We booked our tour with Goway (Mandy Whiteman, email@example.com) who in turn made all necessary coordination with Trans Niugini Tours for a 10 day Goroka Show tour. We later found out how much Mandy had simplified our travel arrangements, and taken care of all the necessary “legwork”. While we made our initial deposit and final payment via credit card, others in our group had to run around figuring out how to make direct payment to a bank in California! Thankfully, we were spared all the hassle, and simply relied on Mandy to take care of everything. We would definitely recommend Goway tours for their impeccable and prompt service…they were absolutely wonderful in helping us organize everything from Afghanistan!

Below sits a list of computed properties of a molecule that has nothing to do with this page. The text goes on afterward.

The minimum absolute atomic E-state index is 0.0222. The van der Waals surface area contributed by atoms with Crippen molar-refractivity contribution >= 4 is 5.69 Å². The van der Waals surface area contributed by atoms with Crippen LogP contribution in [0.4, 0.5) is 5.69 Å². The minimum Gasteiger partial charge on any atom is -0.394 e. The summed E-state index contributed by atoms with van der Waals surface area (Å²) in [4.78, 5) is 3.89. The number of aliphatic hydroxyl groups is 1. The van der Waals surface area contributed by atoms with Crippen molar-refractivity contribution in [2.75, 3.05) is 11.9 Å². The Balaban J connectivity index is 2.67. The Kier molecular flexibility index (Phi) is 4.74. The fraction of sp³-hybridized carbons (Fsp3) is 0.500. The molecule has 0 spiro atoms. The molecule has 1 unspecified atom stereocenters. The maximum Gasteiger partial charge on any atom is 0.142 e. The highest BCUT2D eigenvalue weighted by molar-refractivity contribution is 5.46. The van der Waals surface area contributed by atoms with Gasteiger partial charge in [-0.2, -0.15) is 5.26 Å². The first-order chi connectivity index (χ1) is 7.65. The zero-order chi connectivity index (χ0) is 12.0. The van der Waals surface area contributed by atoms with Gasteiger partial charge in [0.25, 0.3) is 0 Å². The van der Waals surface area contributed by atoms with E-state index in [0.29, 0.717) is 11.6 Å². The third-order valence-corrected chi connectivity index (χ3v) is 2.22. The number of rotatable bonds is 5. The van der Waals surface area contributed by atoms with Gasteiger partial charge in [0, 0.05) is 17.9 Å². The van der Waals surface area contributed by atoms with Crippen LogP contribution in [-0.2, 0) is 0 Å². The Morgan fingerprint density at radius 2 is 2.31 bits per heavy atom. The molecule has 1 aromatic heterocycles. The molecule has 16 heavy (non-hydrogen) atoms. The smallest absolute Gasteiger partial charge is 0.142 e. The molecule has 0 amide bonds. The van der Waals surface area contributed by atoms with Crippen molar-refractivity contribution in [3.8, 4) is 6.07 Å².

Many services within PNG are monopolies (such as Air Niugini, the country’s only airline). Well, Trans Niugini dominates the market for upscale tours to PNG, and it is owned by Bob Bates and family, an Australian expatriate who has lived in PNG for almost 30 years. There are pros and cons to booking with Trans Niugini…the pros are that you get excellent guides (all of them were very knowledgeable, friendly, and helpful), almost every conceivable issue that arises while on tour has already been dealt with in the past so the staff definitely know how to react to fluid situations (such as revising schedules at the last minute due to “technical” difficulties!), and relationships with the local tribes have been long established so we were greeted like long lost relatives at many of villages we visited. The cons to Trans Niugini are that they are expensive, and some of their equipment is aged and in need of replacement (we had several motor boat issues on the Sepik River, as well as a forced march up the steep hill to Karawari lodge!) But overall, the pros definitely outweighed the cons in our opinion, and we were quite pleased with our overall experience. After all, when in PNG, you must do things the PNG way…and if that means waiting several months for replacement parts, so be it.